7. During this time, have you seen any significant changes in the industry?

We are now more compliant driven in the industry with the major changes being Liquor Accords, Drink Safe Precincts and civil litigation.

8. Where do you see the hospitality industry in Australia in ten years time?

The industry is becoming more and more regulated and it will be the operators that have strong policies and procedures in place that will prosper and stand the test of time.

9. What qualities make up an ideal manager for a licensed venue?

Someone that is passionate about the industry and is a good communicator that trains and develops others to give the best customer experience possible.

 

Interested in doing some organised training with Paul? Contact him on 0400 902 966 or contact etrainu on 07 3114 2958 or via email at [email protected]

Be sure to consult our RMLV page from our website for further details on course dates, locations and pricing information.

 

Employer & Employee Responsibilities – White Card Online

When you recognise something unsafe on the worksite, whose responsibility is it to report and action the problem? It’s EVERYONE’S responsibility! No matter what work you’re doing on site, you have a duty of care to report anything unsafe on the construction site to ensure the safety of you and other workers.

Both employees and employers working on a construction site have an obligation to follow the legislation and regulations of the Work Health and Safety Act 2011.

The Work Health and Safety Act 2011 is designed to ensure people understand their health and safety duties and rights in the workplace. By having this legislation in place, it guarantees that all workers in Australia have the same standard of health and safety protection, regardless of the work they do or where they work.

However, everyone’s obligations on the worksite differ from person to person as the workplace health and safety obligations dictate different levels of involvement and responsibility from workers and employers.
Below are the different Health and Safety Obligations of the Employer and Employee on the construction site.

Employer Obligations

  • Your employer has an obligation to ensure that all work at the workplace is conducted to minimise the risk of a hazard causing injury, illness or death to any persons within the workplace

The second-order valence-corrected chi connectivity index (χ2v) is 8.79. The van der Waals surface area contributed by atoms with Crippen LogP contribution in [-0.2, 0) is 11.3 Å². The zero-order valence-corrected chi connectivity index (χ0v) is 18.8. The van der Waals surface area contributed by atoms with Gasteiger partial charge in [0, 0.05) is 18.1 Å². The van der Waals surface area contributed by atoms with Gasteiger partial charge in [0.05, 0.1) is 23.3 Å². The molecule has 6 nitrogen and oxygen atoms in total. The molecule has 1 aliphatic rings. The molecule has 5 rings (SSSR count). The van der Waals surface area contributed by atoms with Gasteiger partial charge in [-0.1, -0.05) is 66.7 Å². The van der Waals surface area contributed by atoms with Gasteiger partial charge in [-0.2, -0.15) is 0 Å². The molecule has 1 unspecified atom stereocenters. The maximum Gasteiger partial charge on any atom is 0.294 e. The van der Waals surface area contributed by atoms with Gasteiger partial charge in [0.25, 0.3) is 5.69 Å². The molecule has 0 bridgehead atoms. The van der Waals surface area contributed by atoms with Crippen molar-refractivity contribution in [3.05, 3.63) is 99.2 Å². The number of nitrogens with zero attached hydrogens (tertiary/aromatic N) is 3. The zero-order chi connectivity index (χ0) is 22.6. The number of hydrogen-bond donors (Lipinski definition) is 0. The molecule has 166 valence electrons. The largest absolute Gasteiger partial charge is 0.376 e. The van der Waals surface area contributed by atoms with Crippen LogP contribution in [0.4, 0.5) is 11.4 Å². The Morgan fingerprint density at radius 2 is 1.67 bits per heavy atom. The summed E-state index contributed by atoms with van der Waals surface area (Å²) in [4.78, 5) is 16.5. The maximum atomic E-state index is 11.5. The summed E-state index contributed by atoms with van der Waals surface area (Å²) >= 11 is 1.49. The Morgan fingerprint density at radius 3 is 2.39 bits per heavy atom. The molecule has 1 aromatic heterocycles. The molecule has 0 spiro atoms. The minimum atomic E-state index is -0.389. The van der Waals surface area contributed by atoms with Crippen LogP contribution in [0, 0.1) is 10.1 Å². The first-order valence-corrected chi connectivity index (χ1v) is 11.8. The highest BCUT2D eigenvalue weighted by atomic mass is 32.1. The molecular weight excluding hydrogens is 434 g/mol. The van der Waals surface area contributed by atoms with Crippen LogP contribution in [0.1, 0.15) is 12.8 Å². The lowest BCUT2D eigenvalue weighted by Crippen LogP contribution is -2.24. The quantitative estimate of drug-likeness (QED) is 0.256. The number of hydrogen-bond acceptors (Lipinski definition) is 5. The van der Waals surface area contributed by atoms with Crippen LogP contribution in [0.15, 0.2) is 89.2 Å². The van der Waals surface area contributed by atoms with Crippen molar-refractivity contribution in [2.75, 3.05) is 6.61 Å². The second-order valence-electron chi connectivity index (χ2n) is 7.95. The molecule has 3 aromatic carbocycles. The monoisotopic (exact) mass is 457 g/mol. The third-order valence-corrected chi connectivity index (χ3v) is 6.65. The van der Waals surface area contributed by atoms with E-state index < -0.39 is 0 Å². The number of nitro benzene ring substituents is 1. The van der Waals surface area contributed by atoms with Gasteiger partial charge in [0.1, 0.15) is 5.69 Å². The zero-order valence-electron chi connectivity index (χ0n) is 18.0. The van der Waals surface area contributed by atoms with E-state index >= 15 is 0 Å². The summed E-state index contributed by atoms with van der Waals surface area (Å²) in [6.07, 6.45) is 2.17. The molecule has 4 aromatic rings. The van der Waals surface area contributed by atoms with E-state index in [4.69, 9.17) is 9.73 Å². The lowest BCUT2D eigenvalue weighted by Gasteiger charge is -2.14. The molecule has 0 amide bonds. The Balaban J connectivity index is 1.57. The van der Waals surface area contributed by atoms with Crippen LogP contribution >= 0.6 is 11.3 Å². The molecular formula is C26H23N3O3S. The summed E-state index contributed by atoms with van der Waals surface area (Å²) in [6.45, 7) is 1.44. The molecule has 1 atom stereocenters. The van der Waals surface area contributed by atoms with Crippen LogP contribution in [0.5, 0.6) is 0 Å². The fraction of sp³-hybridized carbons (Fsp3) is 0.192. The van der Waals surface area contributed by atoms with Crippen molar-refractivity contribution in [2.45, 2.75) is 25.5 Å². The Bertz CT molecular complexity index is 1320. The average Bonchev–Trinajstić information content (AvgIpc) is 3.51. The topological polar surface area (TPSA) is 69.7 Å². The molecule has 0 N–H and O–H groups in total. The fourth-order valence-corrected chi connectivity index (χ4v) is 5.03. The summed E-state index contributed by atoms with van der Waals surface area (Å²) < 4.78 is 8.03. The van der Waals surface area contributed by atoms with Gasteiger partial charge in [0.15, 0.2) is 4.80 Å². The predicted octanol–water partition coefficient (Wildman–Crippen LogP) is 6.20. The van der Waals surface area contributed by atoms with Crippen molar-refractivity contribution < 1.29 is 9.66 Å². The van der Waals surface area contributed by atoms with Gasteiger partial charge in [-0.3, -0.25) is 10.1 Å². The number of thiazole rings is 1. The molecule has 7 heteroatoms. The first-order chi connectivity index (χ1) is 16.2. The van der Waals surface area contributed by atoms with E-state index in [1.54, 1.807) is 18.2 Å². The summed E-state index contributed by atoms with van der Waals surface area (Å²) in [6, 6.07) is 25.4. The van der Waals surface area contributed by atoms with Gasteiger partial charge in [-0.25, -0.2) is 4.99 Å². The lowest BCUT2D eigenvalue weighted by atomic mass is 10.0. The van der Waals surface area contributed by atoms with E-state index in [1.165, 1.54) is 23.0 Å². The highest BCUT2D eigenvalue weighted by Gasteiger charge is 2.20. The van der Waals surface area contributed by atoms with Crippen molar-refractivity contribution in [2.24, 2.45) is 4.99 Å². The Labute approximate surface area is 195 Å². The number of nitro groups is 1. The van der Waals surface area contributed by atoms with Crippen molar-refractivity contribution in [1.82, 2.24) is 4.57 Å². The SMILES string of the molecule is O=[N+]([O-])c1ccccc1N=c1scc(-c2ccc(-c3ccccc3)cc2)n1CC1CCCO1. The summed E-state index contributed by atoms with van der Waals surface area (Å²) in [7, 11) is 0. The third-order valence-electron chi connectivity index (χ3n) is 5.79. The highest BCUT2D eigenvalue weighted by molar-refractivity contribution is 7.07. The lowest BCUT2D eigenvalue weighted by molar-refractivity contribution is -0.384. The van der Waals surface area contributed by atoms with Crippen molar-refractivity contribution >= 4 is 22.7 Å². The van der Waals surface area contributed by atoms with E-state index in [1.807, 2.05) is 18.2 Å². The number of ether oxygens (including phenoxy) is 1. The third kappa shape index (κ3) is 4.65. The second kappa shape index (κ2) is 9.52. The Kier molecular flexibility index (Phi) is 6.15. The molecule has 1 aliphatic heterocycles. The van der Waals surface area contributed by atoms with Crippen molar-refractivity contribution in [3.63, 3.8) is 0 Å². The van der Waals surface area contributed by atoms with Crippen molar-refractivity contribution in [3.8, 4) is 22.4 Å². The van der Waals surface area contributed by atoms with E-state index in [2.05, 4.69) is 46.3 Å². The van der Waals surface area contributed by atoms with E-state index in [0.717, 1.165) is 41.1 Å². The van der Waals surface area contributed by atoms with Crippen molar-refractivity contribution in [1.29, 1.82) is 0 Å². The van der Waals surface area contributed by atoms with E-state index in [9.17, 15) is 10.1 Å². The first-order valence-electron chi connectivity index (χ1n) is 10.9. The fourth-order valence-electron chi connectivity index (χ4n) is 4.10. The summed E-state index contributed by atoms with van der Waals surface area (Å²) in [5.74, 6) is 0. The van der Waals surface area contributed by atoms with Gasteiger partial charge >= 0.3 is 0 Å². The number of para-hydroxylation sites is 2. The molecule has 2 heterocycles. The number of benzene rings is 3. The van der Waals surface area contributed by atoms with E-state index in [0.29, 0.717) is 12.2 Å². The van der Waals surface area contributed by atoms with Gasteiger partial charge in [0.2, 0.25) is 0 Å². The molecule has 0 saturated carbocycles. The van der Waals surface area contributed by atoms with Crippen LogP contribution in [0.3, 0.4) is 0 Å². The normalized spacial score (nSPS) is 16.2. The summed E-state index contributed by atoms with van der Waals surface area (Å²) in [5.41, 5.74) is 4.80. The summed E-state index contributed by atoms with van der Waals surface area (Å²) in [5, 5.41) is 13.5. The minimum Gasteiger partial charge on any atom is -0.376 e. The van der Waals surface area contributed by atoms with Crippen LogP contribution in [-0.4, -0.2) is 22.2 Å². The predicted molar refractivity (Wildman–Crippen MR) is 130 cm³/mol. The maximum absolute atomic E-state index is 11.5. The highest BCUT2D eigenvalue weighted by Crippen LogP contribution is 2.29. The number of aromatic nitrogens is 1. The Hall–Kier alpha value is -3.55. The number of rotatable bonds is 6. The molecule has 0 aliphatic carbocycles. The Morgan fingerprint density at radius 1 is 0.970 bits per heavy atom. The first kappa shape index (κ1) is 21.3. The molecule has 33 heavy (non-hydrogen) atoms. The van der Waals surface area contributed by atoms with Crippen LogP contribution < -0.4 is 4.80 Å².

Employee Obligations

When a code of practice or regulation exists, workers must do the following:

  • Follow the approved or stated method, or
  • Follow another method which gives an equal level of protection, and
  • Take reasonable precautions and exercise due diligence.

When a code of practice or regulation does not exist, workers still have a duty of care to follow. In order to maintain a duty of care, they must apply a ‘Risk Management Process’ which involves:

  • Taking reasonable precautions
  • Exercising due diligence
  • Observing site policies & procedures

Keeping Records (joint obligation)

It is both the responsibility of the employer and the worker to keep any training records, including inductions, during their duration of employment or the construction project.

Workers have a responsibility to keep their own records as evidence of training, including the Statement of Attainment received after completing the White Card online training course.

etrainu’s White Card online training course not only informs workers of their obligations and responsibilities, but it educates about construction site safety, hazard identification and worksite procedures. It is a legal requirement that you complete White Card online training and be able to present your White Card when requested.

To find out more about our White Card online course, click here.

For state specific information and registration information, look to our White Card online state based pages – QLDTASWAVICNTSA. 

Safety Signs – White Card Online